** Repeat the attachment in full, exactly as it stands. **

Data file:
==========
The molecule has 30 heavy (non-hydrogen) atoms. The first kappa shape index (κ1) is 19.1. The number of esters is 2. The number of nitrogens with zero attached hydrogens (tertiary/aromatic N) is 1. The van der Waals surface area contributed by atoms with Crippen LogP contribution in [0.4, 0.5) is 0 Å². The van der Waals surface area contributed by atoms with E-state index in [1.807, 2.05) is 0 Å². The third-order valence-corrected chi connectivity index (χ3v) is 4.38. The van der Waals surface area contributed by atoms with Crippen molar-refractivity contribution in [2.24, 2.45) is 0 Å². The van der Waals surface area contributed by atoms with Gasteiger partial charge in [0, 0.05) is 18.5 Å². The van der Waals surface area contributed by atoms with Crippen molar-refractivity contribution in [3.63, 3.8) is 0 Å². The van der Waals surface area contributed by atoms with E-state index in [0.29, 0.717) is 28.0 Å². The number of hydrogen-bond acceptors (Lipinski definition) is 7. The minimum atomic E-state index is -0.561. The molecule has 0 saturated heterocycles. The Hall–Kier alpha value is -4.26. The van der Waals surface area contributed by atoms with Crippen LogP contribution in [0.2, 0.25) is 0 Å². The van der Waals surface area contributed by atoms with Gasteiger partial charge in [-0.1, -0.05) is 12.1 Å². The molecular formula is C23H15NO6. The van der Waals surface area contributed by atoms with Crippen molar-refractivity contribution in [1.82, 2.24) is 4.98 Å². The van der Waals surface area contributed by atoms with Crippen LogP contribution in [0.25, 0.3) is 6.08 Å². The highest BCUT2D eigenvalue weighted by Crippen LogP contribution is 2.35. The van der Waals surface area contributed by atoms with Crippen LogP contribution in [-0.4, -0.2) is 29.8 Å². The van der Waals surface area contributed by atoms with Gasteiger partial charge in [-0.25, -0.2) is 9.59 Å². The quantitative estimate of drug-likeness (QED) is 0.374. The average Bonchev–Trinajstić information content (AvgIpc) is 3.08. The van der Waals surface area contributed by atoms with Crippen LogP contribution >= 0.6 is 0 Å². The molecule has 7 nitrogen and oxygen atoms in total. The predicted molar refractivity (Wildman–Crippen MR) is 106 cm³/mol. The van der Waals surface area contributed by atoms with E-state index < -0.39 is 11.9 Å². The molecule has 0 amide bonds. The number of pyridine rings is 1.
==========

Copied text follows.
The molecule has 30 heavy (non-hydrogen) atoms. The first kappa shape index (κ1) is 19.1. The number of esters is 2. The number of nitrogens with zero attached hydrogens (tertiary/aromatic N) is 1. The van der Waals surface area contributed by atoms with Crippen LogP contribution in [0.4, 0.5) is 0 Å². The van der Waals surface area contributed by atoms with E-state index in [1.807, 2.05) is 0 Å². The third-order valence-corrected chi connectivity index (χ3v) is 4.38. The van der Waals surface area contributed by atoms with Crippen molar-refractivity contribution in [2.24, 2.45) is 0 Å². The van der Waals surface area contributed by atoms with Gasteiger partial charge in [0, 0.05) is 18.5 Å². The van der Waals surface area contributed by atoms with Crippen molar-refractivity contribution in [3.63, 3.8) is 0 Å². The van der Waals surface area contributed by atoms with E-state index in [0.29, 0.717) is 28.0 Å². The number of hydrogen-bond acceptors (Lipinski definition) is 7. The minimum atomic E-state index is -0.561. The molecule has 0 saturated heterocycles. The Hall–Kier alpha value is -4.26. The van der Waals surface area contributed by atoms with Crippen LogP contribution in [0.2, 0.25) is 0 Å². The van der Waals surface area contributed by atoms with Gasteiger partial charge in [-0.1, -0.05) is 12.1 Å². The molecular formula is C23H15NO6. The van der Waals surface area contributed by atoms with Crippen molar-refractivity contribution in [1.82, 2.24) is 4.98 Å². The van der Waals surface area contributed by atoms with Crippen LogP contribution in [0.25, 0.3) is 6.08 Å². The highest BCUT2D eigenvalue weighted by Crippen LogP contribution is 2.35. The van der Waals surface area contributed by atoms with Crippen LogP contribution in [-0.4, -0.2) is 29.8 Å². The van der Waals surface area contributed by atoms with Gasteiger partial charge in [-0.25, -0.2) is 9.59 Å². The quantitative estimate of drug-likeness (QED) is 0.374. The average Bonchev–Trinajstić information content (AvgIpc) is 3.08. The van der Waals surface area contributed by atoms with Crippen LogP contribution >= 0.6 is 0 Å². The molecule has 7 nitrogen and oxygen atoms in total. The predicted molar refractivity (Wildman–Crippen MR) is 106 cm³/mol. The van der Waals surface area contributed by atoms with E-state index < -0.39 is 11.9 Å². The molecule has 0 amide bonds. The number of pyridine rings is 1.